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From Elsewhere

Missouri Is The Concord Bridge For Obamacare Repeal
From RedState.com, June 28, 2010

On August 3, 2010, the Missouri electorate will vote on Proposition C, the Missouri Health Care Freedom Act (MHCFA).  Have no doubt - this is the first shot fired against the power grab known as Obamacare.  If successful, if we beat back this overreach of federal power in Missouri, other states will move forward.  Should we fail - especially with low voter turnout, the media,the Obama administration and Congressional Democrats will gain a second wind.  I can think of few things more disastrous leading into November than giving the Democrats hope.

Rick Santelli & The Tea Party
On Youtube

Rick Santelli talks with Larry Kudlow along with Lou Dobbs about the Tea Party movement. Kudlow calls Santelli the founder of the Tea Party and I believe that to be an accurate statement. Santelli's rant is played and the impact is discussed. This is part 1 of the interview. Here is Part II.

Related Article: Tea Parties - It's The Media, Stupid!

Why The Greater Depression Still Lies Ahead
Obama, Bernanke pile on debt when de-leveraging is needed.
By Michael Pento, Forbes Magazine, June 30, 2010

There are two problems with this Keynesian theory. One is that government spending doesn't increase GDP; it only chokes off private-sector growth. The other is that politicians never regard the present as a good time for the government to pay off its debts.

The result is that the country is left with a private sector reducing a massive overhang of debt. As households curb spending, GDP slows, and the ratio of debt to economic output grows even further.

Since we have yet to address the real cause of this recession, we are moving inexorably closer to causing The Greater Depression. If policymakers do not understand that the progenitor of a depression is debt, they will also be unable to provide a genuine solution.

Executive Temperament: Principles Matter
By Paul Rahe, BigGovernment.com, July 2, 2010

For the last century, the administrative state has grown and grown – under Democrats and Republicans alike. Except in the 1920s, there were no reversals – not even under Ronald Reagan: the only Republican President since Calvin Coolidge to have articulated in a systematic fashion the argument for limited government.

This time, however, thanks to Barack Obama, the issue is clear. This time, the public is aroused. This time, the stakes are obvious to anyone with eyes to see. Is ours a government of limited powers? Or can our masters in Washington do anything at any time they wish? That is what is at stake. And if ours is a government of limited powers, we need to act decisively to insure that in the future the federal government is restricted to its proper sphere.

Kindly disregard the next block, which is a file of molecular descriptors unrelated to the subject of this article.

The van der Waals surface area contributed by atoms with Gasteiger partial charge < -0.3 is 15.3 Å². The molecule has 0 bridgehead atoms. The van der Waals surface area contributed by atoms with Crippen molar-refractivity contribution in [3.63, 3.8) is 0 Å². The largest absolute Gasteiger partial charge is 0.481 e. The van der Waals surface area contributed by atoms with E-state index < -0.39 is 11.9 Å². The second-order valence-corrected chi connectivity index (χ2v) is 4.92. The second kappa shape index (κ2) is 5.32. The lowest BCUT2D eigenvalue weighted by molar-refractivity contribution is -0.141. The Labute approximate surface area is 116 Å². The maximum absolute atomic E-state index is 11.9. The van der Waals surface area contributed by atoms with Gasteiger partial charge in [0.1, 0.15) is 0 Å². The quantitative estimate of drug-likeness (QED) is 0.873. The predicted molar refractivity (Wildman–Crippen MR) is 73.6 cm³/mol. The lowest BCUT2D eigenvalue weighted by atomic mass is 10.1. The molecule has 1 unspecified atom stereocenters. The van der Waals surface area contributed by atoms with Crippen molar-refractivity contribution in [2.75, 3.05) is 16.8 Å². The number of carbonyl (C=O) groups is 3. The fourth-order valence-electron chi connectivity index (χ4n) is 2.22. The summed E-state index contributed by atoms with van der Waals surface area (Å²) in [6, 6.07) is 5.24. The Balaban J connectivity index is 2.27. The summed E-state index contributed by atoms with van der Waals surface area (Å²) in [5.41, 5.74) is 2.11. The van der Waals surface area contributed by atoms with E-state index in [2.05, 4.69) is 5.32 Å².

This imperative we should do everything possible to bring home to every Republican candidate. "Are you with us in this struggle?" we should ask. And if a candidate dodges the question or answers no, we should make sure that his political career comes to an ignominious end.

Eric Cantor and John Boehner Don’t Really Want to Repeal Obamacare
They just want to play politics with the issue without actually doing anything.
By Erik Ericson, RedState.com, June 30, 2010

King’s legislative effort would repeal Obamacare and start over. In effect, all those Democrats who have been saying they too want to start over get a "put up or shut up" moment by signing the King discharge petition.

Today, Eric Cantor and John Boehner are announcing that they’ll sign King’s discharge petition, but they’re also going to go with one by Congressman Wally Herger that would repeal Obamacare and replace it with a Republican alternative.

Notice that Cantor and Boehner were absolutely silent on Rep. King’s efforts until they had Wally Herger’s discharge petition ready to go. Why? Because they want to bully Republican House members into signing the Herger petition and undercut the repeal effort with a "replace and replace with lame legislation" effort. In effect, this undercuts a unified repeal effort and muddies the waters.

The Banality of Elena
By George Neumayr, The American Spectator, July 1, 2010

The chummy, Happy Jack Squirrel time atmosphere of Elena Kagan's confirmation hearing is a little hard to take. Yes, she is "likable enough," to borrow Barack Obama's phrase about Hillary Clinton, but that won't make her any less destructive on the Supreme Court. If anything, it will make her more so.

Though generally pleasant, she has seemed a bit cocky and dishonest at times during the hearing. Notice that she is quite the confident expert on conscientious judging for someone who has never done any. And somehow Thurgood Marshall's doting pupil has suddenly become an "originalist."